Looking at the existing compilers and analysing all the solutions available, it became clear that a hand-written recursive descent parser was the way to go. My goals were to:

  • Produce excellent diagnostics.
  • Keep the parser code as clear as possible.
  • Split the parser into multiple well-organised files.
  • Avoid using a union to hold AST nodes (and hence avoid potential memory leaks).
  • Ideally, use C++ code to avoid introducing dependencies.

Building a hand-written parser for a language like Loci is a significant project, a much larger scale parser than I’d created before. I therefore decided to first rewrite the lexer, at that time using Flex with similar issues to the Bison parser, in C++ code. This gave me a good test case to develop a structure for the parser and how to represent/issue diagnostics. When I finished the lexer I had a very clear idea about how the parser would be designed. In fact, if you look at the code you can see the lexer has an inferior design to the parser; this will be addressed in due course.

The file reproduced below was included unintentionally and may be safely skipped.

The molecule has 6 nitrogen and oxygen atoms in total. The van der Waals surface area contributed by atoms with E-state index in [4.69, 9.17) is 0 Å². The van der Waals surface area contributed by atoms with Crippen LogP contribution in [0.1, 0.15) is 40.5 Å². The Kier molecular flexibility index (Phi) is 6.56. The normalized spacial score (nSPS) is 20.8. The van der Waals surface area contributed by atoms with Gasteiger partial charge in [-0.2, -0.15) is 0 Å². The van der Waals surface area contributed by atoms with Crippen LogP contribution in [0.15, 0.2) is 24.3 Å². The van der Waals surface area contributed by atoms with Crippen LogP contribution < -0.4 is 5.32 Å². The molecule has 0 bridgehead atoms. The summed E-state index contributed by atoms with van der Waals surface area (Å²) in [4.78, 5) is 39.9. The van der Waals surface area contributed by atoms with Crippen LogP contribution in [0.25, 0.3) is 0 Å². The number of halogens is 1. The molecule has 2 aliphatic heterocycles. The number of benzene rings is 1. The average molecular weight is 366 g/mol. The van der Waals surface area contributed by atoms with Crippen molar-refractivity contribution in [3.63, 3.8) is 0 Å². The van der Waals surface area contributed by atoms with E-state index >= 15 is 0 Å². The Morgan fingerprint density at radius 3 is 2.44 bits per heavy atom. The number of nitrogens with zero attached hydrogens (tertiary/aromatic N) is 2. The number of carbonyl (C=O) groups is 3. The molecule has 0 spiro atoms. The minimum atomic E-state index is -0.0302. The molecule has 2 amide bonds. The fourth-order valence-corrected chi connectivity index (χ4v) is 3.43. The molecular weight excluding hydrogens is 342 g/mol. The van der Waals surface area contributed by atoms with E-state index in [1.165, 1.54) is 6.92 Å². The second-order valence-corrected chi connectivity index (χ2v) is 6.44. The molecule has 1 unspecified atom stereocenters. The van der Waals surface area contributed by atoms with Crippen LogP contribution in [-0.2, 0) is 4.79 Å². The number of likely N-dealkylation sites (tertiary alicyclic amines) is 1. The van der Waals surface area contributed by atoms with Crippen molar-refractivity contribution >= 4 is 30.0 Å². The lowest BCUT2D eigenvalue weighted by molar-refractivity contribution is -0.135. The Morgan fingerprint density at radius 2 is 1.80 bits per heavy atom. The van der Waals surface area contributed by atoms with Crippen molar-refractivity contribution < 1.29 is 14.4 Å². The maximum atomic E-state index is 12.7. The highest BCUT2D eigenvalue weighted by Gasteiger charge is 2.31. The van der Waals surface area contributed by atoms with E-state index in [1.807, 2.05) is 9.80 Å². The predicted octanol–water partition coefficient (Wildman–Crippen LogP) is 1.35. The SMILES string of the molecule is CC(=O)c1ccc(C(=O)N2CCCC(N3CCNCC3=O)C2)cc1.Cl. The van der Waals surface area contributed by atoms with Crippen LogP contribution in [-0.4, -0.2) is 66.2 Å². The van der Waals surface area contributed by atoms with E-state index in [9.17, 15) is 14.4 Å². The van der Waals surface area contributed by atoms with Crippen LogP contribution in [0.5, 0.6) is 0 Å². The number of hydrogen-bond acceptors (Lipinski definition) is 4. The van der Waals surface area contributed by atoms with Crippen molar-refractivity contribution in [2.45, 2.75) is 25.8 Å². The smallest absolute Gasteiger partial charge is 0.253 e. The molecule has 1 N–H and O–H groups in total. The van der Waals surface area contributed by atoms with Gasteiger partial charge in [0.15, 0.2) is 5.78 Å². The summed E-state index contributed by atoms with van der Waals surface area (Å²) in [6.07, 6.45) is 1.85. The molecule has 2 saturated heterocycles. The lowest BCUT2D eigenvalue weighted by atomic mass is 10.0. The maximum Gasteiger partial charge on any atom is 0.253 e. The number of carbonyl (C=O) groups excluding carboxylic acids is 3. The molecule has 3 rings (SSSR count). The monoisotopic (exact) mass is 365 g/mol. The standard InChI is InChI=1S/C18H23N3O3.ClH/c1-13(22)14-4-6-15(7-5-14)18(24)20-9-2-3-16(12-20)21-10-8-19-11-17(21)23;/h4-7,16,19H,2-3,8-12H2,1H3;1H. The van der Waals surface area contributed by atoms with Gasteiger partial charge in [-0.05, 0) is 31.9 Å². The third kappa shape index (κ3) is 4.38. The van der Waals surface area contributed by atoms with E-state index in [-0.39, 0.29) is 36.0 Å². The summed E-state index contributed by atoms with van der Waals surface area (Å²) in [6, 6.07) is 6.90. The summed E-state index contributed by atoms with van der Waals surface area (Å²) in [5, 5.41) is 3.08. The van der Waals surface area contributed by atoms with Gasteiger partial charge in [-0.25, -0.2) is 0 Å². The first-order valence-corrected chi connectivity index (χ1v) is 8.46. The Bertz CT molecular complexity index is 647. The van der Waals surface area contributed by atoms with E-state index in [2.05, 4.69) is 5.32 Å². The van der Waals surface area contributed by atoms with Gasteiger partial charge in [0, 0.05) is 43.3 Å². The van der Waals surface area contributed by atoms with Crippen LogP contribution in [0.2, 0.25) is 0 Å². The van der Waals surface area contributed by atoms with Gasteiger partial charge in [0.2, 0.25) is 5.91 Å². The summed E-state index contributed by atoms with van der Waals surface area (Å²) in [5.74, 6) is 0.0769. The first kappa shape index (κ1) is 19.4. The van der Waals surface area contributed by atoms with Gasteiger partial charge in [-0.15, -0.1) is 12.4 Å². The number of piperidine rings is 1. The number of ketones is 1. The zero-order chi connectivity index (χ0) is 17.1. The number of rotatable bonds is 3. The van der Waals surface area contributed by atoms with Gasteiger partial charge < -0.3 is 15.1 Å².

Testing the parser

Most of the compiler testing started off with using the compiler to build a program and then verify the output of running the program. Since then the testing has become more and more fine grained to reduce testing times and to achieve more comprehensive testing of the compiler.

The rewrite took this further by adding suites of unit tests for the lexer and parser; up to then only the support functionality (e.g. arrays) had unit tests. Unit tests essentially take a module, isolate it and then hammer it with a combination of pleasant and unpleasant situations to check it responds appropriately. For example, a unit test of an arithmetic module could hand it zero inputs, or max-sized inputs, to check it doesn’t explode with the edge cases.